Christian Horner has revealed his "disappointment and frustration" at the news Mark Webber kept secret a fractured shoulder.
A new official book published by the Australian revealed Webber used injections to drive through the pain of the injury sustained while mountain-bike riding prior to October's Japanese Grand Prix.
Red Bull team boss Horner told London's Telegraph he felt "disappointment and frustration" to hear about the injury for the first time late on Monday.
"I didn't even know about the book, let alone the shoulder," the Briton said.
The reports on Monday said only FIA doctor Gary Hartstein and Webber's trainer Roger Cleary knew about the injury.
"It is obviously disappointing that Mark said nothing," admitted Horner. "It was an injury that did not appear to have any effect on his performance but all the same it would have been nice to know about it."
Given the mountain bike crash in the 2009 pre-season that left Webber with a broken leg and shoulder, Horner indicated that the 34-year-old should stay off two wheels.
"Our drivers have an obligation to make sure they are fit," he said. "It seems bikes don't agree with Mark so maybe it would be better if he stayed away from them."
Horner was speaking as he collected a Gold Star on Webber's behalf at the British Racing Drivers' Club awards ceremony in London.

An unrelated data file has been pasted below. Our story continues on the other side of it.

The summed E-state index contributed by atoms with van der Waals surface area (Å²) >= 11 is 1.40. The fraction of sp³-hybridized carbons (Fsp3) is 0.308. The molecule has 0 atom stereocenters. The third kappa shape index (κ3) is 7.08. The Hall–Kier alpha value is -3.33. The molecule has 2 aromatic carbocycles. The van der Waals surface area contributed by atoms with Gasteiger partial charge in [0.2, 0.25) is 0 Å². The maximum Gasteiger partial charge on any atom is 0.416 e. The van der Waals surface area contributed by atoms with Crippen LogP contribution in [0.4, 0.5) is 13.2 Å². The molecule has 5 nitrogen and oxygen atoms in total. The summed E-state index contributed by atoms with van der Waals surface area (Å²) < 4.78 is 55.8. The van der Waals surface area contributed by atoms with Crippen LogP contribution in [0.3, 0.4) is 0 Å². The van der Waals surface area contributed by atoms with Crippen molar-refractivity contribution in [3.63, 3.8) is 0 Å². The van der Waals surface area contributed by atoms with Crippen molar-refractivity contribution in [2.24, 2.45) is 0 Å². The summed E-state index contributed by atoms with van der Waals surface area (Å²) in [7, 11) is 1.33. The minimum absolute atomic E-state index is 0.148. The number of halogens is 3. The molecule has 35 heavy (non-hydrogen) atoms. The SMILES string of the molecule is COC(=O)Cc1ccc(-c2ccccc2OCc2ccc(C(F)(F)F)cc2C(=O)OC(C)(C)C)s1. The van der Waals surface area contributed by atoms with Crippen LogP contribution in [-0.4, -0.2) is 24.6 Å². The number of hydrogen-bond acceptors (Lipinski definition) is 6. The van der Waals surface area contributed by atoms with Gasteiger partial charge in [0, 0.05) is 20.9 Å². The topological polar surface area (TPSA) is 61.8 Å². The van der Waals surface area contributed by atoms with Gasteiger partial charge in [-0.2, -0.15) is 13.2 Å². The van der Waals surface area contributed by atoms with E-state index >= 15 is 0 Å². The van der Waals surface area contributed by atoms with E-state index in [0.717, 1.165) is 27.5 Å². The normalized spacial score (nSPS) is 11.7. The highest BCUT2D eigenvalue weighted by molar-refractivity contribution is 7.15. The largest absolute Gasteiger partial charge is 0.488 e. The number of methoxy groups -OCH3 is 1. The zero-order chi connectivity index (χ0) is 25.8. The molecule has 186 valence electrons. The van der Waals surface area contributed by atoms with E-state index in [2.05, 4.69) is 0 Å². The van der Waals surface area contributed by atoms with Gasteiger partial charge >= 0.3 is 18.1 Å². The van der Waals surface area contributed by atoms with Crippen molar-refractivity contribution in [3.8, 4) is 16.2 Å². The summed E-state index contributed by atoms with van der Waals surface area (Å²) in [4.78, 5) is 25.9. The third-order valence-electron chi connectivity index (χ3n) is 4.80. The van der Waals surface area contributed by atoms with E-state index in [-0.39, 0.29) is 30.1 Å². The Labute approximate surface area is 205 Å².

Ecclestone Turns Mugging Into Money
Bernie Ecclestone has proved he can turn even a violent mugging into a commercial opportunity.
The F1 Chief Executive was viciously punched and kicked outside F1's London headquarters late last month as a reportedly hugely-expensive watch was taken from his wrist.
A graphic photo of his battered face is now featured on a print advert for his sport's official watch sponsor, including the Ecclestone quote: "See what people will do for a Hublot."
The Nyon-based Swiss watchmaker confirmed in a statement that the photograph and quote attributed to 80-year-old Ecclestone in the advert are genuine.
7sur7.be said the adverts will debut in the Financial Times and the International Herald Tribune on Wednesday.
Indian F1 driver Karun Chandhok said the move was "classic Mr. E".